Searching over 5,500,000 cases.

Buy This Entire Record For $7.95

Download the entire decision to receive the complete text, official citation,
docket number, dissents and concurrences, and footnotes for this case.

Learn more about what you receive with purchase of this case.

Habib v. Correctional Managed Health Care

United States District Court, D. Connecticut

July 11, 2019

JOSHUA K. HABIB, Plaintiff,


          Michael P. Shea, United States District Judge.

         Plaintiff Joshua K. Habib incarcerated at the Osborn Correctional Institution in Somers, Connecticut, filed this case under 42 U.S.C. § 1983. The plaintiff names nine defendants, former Commissioner Scott Semple, Dr. Syed Naqvi, Drs. John Doe #1-#4, Robert Daddona, Correctional Managed Health Care and the Department of Correction. He contends that the defendants unreasonably denied and delayed medical care in violation of his rights under the Eighth Amendment. The plaintiff seeks an award of damages from the defendants in their individual capacities.

         The Court must review prisoner civil complaints and dismiss any portion of the complaint that is frivolous or malicious, that fails to state a claim upon which relief may be granted, or that seeks monetary relief from a defendant who is immune from such relief. 28 U.S.C. § 1915A. This requirement applies to all prisoner filings regardless whether the prisoner pays the filing fee. Nicholson v. Lenczewski, 356 F.Supp.2d 157, 159 (D. Conn. 2005) (citing Carr v. Dvorin, 171 F.3d 115 (2d Cir. 1999) (per curiam)). Here, the plaintiff is proceeding in forma pauperis.

         Although detailed allegations are not required, the complaint must include sufficient facts to afford the defendants fair notice of the claims and the grounds upon which they are based and to demonstrate a plausible right to relief. Bell Atlantic v. Twombly, 550 U.S. 544, 555-56 (2007). Conclusory allegations are not sufficient. Ashcroft v. Iqbal, 556 U.S. 662, 678 (2009). The plaintiff must plead “enough facts to state a claim to relief that is plausible on its face.” Twombly, 550 U.S. at 570. “A claim has facial plausibility when a plaintiff pleads factual content that allows the court to draw the reasonable inference that the defendant is liable for the misconduct alleged.” Iqbal, 556 U.S. at 678 (internal quotation marks and citation omitted).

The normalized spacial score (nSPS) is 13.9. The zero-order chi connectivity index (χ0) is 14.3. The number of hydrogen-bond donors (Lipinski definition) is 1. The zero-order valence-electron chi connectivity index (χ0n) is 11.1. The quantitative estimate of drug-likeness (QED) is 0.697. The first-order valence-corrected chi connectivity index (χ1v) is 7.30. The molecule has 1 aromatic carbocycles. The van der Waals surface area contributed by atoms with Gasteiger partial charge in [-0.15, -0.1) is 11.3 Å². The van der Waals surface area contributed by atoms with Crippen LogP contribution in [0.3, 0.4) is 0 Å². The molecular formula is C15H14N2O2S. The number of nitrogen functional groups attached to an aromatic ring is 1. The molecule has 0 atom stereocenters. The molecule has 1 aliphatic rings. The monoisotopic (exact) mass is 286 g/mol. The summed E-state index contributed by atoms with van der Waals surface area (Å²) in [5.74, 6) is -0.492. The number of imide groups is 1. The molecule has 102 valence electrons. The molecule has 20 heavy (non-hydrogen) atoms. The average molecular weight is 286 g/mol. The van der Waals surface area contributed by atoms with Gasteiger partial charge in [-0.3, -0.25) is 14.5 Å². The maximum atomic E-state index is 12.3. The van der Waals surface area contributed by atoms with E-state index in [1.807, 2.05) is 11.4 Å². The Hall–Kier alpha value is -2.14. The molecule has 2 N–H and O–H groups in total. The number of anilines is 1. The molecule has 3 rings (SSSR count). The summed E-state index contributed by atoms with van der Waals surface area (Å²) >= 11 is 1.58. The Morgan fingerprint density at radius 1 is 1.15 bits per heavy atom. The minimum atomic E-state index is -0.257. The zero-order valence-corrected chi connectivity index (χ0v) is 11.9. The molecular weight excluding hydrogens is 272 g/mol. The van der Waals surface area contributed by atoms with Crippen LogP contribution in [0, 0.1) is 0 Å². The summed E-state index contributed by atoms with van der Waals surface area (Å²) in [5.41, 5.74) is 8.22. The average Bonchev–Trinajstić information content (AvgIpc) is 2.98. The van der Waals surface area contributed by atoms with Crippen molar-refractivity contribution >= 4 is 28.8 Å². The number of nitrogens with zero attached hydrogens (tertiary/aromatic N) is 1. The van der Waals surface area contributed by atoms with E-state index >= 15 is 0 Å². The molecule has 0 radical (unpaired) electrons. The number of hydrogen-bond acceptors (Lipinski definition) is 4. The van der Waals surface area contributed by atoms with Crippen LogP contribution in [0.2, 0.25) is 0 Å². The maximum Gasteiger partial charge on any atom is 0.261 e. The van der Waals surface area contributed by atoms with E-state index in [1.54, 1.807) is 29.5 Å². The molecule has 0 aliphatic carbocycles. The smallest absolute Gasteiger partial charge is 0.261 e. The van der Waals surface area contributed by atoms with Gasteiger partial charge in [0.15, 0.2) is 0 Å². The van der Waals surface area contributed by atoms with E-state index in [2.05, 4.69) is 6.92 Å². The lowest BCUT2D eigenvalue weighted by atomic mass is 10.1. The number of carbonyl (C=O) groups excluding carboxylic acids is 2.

“Although courts must interpret a pro se complaint liberally, the complaint will be dismissed unless it includes sufficient factual allegations to meet the standard of facial plausibility.” See Harris v. Mills, 572 F.3d 66, 72 (2d Cir. 2009) (citations omitted).

         I. Allegations

         On July 30, 2017, defendant Daddona asked the plaintiff to be a volunteer painter. ECF No. 1. ¶ 17. He told the plaintiff the job would afford him an opportunity to get out of his cell for the day. Id., ¶ 18. The plaintiff said that he had no official training for painting but agreed to work so he could spend the day out of his cell. Id., ¶ 19. Defendant Daddona directed the plaintiff and three other inmates to gather paint supplies and a wheeled ladder from the supply closet and brought them to an office on the third floor of the New Haven Correctional Center. Id., ¶¶ 20-21. Defendant Daddona ordered the plaintiff to use the ladder to paint hard-to-reach areas. Id., ¶ 22.

         Defendant Daddona twice left the inmates alone, locked in the office. They were unsupervised for about an hour each time. Id., ¶ 25. Defendant Daddona's actions in recruiting the inmates for the painting job, providing no training, and leaving them unsupervised violated Department of Correction Administrative Directives. Id., ¶¶ 23-34, 26.

         At 1:00 p.m., during the second time the inmates were left alone, the plaintiff fell backwards off the ladder. He landed on his right arm/wrist breaking it. Id., ¶ 27. The plaintiff was unable to seek immediate medical attention because he was locked in the office without a correctional officer present. Id., ¶ 28. The other inmates began banging on the door to attract an officer. About twenty minutes later, Correctional Officer Wilkes unlocked the door, acknowledged the plaintiff's injury, and escorted him to a control bubble to call in the incident. Id., ¶ 29.